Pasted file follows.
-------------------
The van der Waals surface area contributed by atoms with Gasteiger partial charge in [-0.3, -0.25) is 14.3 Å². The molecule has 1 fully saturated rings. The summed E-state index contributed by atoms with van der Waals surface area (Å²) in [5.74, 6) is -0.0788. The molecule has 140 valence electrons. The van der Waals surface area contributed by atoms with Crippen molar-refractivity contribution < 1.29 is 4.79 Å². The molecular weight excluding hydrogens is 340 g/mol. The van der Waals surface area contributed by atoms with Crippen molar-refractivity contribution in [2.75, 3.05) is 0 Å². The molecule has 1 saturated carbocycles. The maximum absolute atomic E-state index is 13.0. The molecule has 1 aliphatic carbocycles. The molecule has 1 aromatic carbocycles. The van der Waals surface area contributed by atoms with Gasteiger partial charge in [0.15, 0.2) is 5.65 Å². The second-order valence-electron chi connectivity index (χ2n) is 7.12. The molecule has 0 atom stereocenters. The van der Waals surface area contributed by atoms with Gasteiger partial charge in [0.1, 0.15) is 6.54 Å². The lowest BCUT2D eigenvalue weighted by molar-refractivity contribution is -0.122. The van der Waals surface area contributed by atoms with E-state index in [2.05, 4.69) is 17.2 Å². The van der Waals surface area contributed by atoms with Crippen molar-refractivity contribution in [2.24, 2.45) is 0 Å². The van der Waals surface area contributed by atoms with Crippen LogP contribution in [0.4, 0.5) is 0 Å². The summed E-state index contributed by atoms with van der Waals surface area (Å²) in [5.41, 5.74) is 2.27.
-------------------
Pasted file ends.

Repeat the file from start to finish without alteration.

The van der Waals surface area contributed by atoms with Gasteiger partial charge in [-0.3, -0.25) is 14.3 Å². The molecule has 1 fully saturated rings. The summed E-state index contributed by atoms with van der Waals surface area (Å²) in [5.74, 6) is -0.0788. The molecule has 140 valence electrons. The van der Waals surface area contributed by atoms with Crippen molar-refractivity contribution < 1.29 is 4.79 Å². The molecular weight excluding hydrogens is 340 g/mol. The van der Waals surface area contributed by atoms with Crippen molar-refractivity contribution in [2.75, 3.05) is 0 Å². The molecule has 1 saturated carbocycles. The maximum absolute atomic E-state index is 13.0. The molecule has 1 aliphatic carbocycles. The molecule has 1 aromatic carbocycles. The van der Waals surface area contributed by atoms with Gasteiger partial charge in [0.15, 0.2) is 5.65 Å². The second-order valence-electron chi connectivity index (χ2n) is 7.12. The molecule has 0 atom stereocenters. The van der Waals surface area contributed by atoms with Gasteiger partial charge in [0.1, 0.15) is 6.54 Å². The lowest BCUT2D eigenvalue weighted by molar-refractivity contribution is -0.122. The van der Waals surface area contributed by atoms with E-state index in [2.05, 4.69) is 17.2 Å². The van der Waals surface area contributed by atoms with Crippen molar-refractivity contribution in [2.24, 2.45) is 0 Å². The van der Waals surface area contributed by atoms with Crippen LogP contribution in [0.4, 0.5) is 0 Å². The summed E-state index contributed by atoms with van der Waals surface area (Å²) in [5.41, 5.74) is 2.27.